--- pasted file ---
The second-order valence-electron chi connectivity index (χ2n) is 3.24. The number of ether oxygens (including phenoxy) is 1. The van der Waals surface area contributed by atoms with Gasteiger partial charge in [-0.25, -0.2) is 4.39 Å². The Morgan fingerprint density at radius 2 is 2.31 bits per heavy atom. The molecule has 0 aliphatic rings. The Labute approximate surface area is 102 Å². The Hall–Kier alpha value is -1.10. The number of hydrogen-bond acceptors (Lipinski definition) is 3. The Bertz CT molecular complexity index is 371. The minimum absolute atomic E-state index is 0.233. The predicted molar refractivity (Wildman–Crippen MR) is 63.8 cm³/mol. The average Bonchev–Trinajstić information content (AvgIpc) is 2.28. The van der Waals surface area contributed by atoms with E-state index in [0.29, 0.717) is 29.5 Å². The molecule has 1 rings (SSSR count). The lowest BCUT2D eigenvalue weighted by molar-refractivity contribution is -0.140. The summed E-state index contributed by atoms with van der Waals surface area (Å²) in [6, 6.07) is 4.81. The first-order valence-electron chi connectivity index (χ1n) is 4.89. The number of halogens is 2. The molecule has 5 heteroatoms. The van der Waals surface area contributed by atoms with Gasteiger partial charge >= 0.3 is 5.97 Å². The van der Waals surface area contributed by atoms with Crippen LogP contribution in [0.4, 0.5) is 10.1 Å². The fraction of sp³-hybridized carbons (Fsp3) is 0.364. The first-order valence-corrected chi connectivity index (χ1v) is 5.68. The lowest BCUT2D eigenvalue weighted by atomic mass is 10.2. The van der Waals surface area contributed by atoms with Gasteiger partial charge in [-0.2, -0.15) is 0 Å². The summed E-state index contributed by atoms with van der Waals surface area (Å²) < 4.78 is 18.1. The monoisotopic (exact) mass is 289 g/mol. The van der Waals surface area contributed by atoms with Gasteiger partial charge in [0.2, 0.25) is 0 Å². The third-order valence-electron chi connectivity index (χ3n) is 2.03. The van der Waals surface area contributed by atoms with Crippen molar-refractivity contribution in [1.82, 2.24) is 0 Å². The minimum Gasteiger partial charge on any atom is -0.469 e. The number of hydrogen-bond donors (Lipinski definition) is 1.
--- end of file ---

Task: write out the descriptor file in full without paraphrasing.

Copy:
The second-order valence-electron chi connectivity index (χ2n) is 3.24. The number of ether oxygens (including phenoxy) is 1. The van der Waals surface area contributed by atoms with Gasteiger partial charge in [-0.25, -0.2) is 4.39 Å². The Morgan fingerprint density at radius 2 is 2.31 bits per heavy atom. The molecule has 0 aliphatic rings. The Labute approximate surface area is 102 Å². The Hall–Kier alpha value is -1.10. The number of hydrogen-bond acceptors (Lipinski definition) is 3. The Bertz CT molecular complexity index is 371. The minimum absolute atomic E-state index is 0.233. The predicted molar refractivity (Wildman–Crippen MR) is 63.8 cm³/mol. The average Bonchev–Trinajstić information content (AvgIpc) is 2.28. The van der Waals surface area contributed by atoms with E-state index in [0.29, 0.717) is 29.5 Å². The molecule has 1 rings (SSSR count). The lowest BCUT2D eigenvalue weighted by molar-refractivity contribution is -0.140. The summed E-state index contributed by atoms with van der Waals surface area (Å²) in [6, 6.07) is 4.81. The first-order valence-electron chi connectivity index (χ1n) is 4.89. The number of halogens is 2. The molecule has 5 heteroatoms. The van der Waals surface area contributed by atoms with Gasteiger partial charge >= 0.3 is 5.97 Å². The van der Waals surface area contributed by atoms with Crippen LogP contribution in [0.4, 0.5) is 10.1 Å². The fraction of sp³-hybridized carbons (Fsp3) is 0.364. The first-order valence-corrected chi connectivity index (χ1v) is 5.68. The lowest BCUT2D eigenvalue weighted by atomic mass is 10.2. The van der Waals surface area contributed by atoms with Gasteiger partial charge in [-0.2, -0.15) is 0 Å². The summed E-state index contributed by atoms with van der Waals surface area (Å²) < 4.78 is 18.1. The monoisotopic (exact) mass is 289 g/mol. The van der Waals surface area contributed by atoms with Gasteiger partial charge in [0.2, 0.25) is 0 Å². The third-order valence-electron chi connectivity index (χ3n) is 2.03. The van der Waals surface area contributed by atoms with Crippen molar-refractivity contribution in [1.82, 2.24) is 0 Å². The minimum Gasteiger partial charge on any atom is -0.469 e. The number of hydrogen-bond donors (Lipinski definition) is 1.